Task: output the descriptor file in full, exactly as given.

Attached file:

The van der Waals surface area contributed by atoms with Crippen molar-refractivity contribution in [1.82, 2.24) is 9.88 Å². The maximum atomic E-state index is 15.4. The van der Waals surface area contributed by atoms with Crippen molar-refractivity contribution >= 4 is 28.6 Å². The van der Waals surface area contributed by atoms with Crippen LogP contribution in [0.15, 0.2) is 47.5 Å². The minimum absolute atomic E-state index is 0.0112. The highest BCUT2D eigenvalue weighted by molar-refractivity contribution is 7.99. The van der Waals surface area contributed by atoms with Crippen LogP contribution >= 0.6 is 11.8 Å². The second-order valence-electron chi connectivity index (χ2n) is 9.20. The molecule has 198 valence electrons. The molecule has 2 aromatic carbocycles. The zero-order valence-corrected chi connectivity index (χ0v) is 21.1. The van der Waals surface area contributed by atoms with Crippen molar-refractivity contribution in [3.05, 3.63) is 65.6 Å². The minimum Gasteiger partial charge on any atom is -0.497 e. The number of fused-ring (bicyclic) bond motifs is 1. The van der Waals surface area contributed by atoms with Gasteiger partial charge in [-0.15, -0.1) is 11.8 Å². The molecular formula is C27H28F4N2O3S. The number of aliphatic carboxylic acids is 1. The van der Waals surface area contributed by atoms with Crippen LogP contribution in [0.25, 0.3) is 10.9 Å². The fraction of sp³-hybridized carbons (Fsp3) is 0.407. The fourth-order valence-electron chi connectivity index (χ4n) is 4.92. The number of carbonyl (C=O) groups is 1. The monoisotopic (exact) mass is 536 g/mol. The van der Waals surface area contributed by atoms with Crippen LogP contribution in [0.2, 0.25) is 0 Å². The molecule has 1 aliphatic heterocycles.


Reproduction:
The van der Waals surface area contributed by atoms with Crippen molar-refractivity contribution in [1.82, 2.24) is 9.88 Å². The maximum atomic E-state index is 15.4. The van der Waals surface area contributed by atoms with Crippen molar-refractivity contribution >= 4 is 28.6 Å². The van der Waals surface area contributed by atoms with Crippen LogP contribution in [0.15, 0.2) is 47.5 Å². The minimum absolute atomic E-state index is 0.0112. The highest BCUT2D eigenvalue weighted by molar-refractivity contribution is 7.99. The van der Waals surface area contributed by atoms with Crippen LogP contribution >= 0.6 is 11.8 Å². The second-order valence-electron chi connectivity index (χ2n) is 9.20. The molecule has 198 valence electrons. The molecule has 2 aromatic carbocycles. The zero-order valence-corrected chi connectivity index (χ0v) is 21.1. The van der Waals surface area contributed by atoms with Crippen molar-refractivity contribution in [3.05, 3.63) is 65.6 Å². The minimum Gasteiger partial charge on any atom is -0.497 e. The number of fused-ring (bicyclic) bond motifs is 1. The van der Waals surface area contributed by atoms with Gasteiger partial charge in [-0.15, -0.1) is 11.8 Å². The molecular formula is C27H28F4N2O3S. The number of aliphatic carboxylic acids is 1. The van der Waals surface area contributed by atoms with Crippen LogP contribution in [0.25, 0.3) is 10.9 Å². The fraction of sp³-hybridized carbons (Fsp3) is 0.407. The fourth-order valence-electron chi connectivity index (χ4n) is 4.92. The number of carbonyl (C=O) groups is 1. The monoisotopic (exact) mass is 536 g/mol. The van der Waals surface area contributed by atoms with Crippen LogP contribution in [0.2, 0.25) is 0 Å². The molecule has 1 aliphatic heterocycles.